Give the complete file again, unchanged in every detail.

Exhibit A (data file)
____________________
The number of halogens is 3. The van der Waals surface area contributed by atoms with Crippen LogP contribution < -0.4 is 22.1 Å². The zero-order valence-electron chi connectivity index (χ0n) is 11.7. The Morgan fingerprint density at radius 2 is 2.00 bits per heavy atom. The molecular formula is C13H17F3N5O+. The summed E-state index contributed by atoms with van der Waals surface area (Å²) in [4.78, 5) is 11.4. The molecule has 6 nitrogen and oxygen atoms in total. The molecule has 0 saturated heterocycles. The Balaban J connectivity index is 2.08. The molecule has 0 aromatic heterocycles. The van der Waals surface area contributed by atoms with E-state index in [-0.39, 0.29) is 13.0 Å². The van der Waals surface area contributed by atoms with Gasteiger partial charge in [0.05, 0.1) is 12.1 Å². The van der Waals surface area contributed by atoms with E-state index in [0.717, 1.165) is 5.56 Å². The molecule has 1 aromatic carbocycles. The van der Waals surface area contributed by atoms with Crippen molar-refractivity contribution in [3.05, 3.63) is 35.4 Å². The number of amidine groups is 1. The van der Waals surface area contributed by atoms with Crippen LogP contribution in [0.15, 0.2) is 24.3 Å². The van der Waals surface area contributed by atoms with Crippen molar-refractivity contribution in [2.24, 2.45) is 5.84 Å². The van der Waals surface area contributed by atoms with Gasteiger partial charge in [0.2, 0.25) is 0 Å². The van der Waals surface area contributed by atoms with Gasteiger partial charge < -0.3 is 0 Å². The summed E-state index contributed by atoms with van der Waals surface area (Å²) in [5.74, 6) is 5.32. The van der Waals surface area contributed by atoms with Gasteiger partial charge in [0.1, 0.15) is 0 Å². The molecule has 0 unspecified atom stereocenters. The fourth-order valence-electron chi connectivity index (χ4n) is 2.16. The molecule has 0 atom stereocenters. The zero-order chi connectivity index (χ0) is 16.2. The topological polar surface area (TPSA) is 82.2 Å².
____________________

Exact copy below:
The number of halogens is 3. The van der Waals surface area contributed by atoms with Crippen LogP contribution < -0.4 is 22.1 Å². The zero-order valence-electron chi connectivity index (χ0n) is 11.7. The Morgan fingerprint density at radius 2 is 2.00 bits per heavy atom. The molecular formula is C13H17F3N5O+. The summed E-state index contributed by atoms with van der Waals surface area (Å²) in [4.78, 5) is 11.4. The molecule has 6 nitrogen and oxygen atoms in total. The molecule has 0 saturated heterocycles. The Balaban J connectivity index is 2.08. The molecule has 0 aromatic heterocycles. The van der Waals surface area contributed by atoms with E-state index in [-0.39, 0.29) is 13.0 Å². The van der Waals surface area contributed by atoms with Gasteiger partial charge in [0.05, 0.1) is 12.1 Å². The van der Waals surface area contributed by atoms with E-state index in [0.717, 1.165) is 5.56 Å². The molecule has 1 aromatic carbocycles. The van der Waals surface area contributed by atoms with Crippen molar-refractivity contribution in [3.05, 3.63) is 35.4 Å². The number of amidine groups is 1. The van der Waals surface area contributed by atoms with Crippen LogP contribution in [0.15, 0.2) is 24.3 Å². The van der Waals surface area contributed by atoms with Crippen molar-refractivity contribution in [2.24, 2.45) is 5.84 Å². The van der Waals surface area contributed by atoms with Gasteiger partial charge in [0.2, 0.25) is 0 Å². The van der Waals surface area contributed by atoms with Gasteiger partial charge < -0.3 is 0 Å². The summed E-state index contributed by atoms with van der Waals surface area (Å²) in [5.74, 6) is 5.32. The van der Waals surface area contributed by atoms with Gasteiger partial charge in [0.1, 0.15) is 0 Å². The molecule has 0 unspecified atom stereocenters. The fourth-order valence-electron chi connectivity index (χ4n) is 2.16. The molecule has 0 atom stereocenters. The zero-order chi connectivity index (χ0) is 16.2. The topological polar surface area (TPSA) is 82.2 Å².